Written by Ben Thompson.
In 1964, Mary Whitehouse launched a campaign to fight what she called the ‘propaganda of disbelief, doubt and dirt’ being poured into homes through the nation’s radio and television sets. Whitehouse, senior mistress at a Shropshire secondary school, became the unlikely figurehead of a mass movement: the National Viewers’ and Listeners’ Association.
This book contains a number of the letters written by Mary Whitehouse to the heads of the BBC, both radio and television, members of Parliament, and others. In many instances her letters while well written, are slapped down verbally in rebuke by the people they are addressed to. She frequently wrote letters of condemnation for music albums, television programs and the like without ever actually having listened to, or watched the content. She willfully persecuted music, television programs with a nonchalant, cavalier, blase attitude. Knowing nothing about the material, but espousing that it was disturbing, full of immoral content, and that it contributed to the uprising of evil villainy of the then youth of Great Britain.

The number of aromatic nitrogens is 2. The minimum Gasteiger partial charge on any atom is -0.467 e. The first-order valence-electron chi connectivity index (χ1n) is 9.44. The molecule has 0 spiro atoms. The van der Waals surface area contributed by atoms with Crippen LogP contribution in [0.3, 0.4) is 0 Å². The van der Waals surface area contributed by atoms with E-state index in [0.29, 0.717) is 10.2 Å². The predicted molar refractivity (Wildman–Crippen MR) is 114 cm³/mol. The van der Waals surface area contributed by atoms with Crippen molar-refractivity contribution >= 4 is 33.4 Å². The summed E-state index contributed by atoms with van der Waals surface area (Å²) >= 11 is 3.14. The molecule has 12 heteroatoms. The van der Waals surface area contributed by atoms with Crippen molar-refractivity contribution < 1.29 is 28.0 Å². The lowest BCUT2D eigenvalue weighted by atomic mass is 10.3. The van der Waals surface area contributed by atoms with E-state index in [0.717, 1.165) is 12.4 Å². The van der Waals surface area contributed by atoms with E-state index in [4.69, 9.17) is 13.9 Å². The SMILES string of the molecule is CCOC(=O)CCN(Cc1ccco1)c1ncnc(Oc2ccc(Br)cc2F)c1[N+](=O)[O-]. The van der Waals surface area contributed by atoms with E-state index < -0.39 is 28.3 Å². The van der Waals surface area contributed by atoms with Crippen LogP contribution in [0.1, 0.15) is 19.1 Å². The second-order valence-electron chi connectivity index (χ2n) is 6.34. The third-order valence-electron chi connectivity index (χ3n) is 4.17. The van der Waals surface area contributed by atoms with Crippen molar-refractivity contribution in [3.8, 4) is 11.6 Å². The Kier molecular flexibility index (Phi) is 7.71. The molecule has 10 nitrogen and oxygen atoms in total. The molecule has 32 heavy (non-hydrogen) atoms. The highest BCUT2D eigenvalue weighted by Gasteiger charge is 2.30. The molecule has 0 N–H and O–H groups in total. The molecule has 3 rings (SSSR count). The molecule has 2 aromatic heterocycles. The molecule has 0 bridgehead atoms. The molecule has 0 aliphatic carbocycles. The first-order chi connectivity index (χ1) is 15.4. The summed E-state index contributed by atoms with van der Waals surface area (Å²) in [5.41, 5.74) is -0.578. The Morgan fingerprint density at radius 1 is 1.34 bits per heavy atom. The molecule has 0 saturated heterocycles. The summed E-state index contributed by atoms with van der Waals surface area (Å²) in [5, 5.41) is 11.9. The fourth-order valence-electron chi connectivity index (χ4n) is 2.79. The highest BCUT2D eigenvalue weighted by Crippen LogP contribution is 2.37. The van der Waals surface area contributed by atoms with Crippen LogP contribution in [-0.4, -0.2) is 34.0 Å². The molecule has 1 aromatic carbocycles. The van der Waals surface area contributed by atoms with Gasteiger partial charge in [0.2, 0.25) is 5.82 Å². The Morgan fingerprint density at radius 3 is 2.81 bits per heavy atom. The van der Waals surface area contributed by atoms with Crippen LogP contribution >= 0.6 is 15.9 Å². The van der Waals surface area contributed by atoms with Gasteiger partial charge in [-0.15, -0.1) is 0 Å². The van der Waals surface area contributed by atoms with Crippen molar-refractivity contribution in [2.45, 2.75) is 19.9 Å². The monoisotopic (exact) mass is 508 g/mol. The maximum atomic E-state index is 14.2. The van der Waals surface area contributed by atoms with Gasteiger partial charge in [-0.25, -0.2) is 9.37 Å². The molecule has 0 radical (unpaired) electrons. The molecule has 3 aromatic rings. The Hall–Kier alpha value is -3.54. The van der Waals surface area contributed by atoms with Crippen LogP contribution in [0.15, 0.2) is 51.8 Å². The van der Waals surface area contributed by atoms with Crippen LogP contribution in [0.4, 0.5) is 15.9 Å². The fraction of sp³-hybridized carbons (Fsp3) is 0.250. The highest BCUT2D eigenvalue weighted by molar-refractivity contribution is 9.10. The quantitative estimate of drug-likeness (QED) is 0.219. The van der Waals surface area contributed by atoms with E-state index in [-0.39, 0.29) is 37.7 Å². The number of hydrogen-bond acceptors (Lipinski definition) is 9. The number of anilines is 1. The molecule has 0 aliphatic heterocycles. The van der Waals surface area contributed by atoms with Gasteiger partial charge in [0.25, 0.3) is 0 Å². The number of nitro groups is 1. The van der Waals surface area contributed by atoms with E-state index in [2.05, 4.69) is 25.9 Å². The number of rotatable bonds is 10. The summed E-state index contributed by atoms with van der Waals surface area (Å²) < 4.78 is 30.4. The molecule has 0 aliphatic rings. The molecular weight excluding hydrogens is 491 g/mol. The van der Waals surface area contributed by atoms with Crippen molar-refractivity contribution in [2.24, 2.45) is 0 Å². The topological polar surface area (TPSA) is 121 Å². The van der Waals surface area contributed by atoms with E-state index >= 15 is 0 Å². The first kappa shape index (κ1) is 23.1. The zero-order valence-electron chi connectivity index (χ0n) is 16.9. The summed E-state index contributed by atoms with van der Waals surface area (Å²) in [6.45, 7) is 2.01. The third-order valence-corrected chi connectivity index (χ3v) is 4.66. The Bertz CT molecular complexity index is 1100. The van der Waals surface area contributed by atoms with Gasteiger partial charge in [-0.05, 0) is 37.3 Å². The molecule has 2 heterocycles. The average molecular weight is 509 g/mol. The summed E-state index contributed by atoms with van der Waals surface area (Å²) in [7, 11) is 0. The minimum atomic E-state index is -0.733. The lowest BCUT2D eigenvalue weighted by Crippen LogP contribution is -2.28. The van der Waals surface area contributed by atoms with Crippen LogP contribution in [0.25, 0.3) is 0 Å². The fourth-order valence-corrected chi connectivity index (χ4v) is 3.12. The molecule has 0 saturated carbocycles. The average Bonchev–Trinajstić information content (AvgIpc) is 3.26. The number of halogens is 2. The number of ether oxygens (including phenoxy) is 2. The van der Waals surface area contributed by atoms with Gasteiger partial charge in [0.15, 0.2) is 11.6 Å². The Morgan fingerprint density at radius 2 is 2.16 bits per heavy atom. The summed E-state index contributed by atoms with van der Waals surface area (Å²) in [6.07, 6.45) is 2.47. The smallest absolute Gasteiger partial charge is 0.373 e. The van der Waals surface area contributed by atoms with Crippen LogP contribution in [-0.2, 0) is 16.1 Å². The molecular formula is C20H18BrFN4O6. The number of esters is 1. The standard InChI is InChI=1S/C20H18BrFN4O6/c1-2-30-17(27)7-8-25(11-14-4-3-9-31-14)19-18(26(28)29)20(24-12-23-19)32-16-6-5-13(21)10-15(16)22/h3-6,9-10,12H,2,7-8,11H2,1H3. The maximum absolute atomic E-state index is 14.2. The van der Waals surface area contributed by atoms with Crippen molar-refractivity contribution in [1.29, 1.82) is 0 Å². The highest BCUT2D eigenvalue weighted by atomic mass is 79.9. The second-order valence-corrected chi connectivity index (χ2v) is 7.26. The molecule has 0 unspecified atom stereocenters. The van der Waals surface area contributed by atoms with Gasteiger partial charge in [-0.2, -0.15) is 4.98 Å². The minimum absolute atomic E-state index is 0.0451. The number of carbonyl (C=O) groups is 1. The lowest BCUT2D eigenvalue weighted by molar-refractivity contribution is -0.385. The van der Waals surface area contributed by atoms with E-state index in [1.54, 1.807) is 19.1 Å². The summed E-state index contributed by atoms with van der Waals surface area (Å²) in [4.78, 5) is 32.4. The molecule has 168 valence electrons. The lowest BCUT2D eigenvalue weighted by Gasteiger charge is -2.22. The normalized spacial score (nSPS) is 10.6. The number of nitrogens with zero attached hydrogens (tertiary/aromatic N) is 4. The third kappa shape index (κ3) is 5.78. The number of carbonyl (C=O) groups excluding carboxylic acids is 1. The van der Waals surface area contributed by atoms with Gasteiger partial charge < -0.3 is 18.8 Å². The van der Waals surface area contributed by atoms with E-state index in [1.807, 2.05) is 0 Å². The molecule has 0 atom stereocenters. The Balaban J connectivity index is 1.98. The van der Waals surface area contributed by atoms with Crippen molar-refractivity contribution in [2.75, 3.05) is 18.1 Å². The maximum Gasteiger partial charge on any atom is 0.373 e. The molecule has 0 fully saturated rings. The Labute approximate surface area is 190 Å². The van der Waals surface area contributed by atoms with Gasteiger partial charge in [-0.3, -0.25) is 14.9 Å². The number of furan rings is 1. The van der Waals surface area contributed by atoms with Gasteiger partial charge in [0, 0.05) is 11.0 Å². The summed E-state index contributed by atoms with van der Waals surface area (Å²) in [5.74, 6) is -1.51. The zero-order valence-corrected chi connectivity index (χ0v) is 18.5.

This book is a dry, yet humorous read. It gives great insight to just how, although standing up for righteousness and high moral values, people can resort to morally corrupt self-righteousness to accomplish their goals.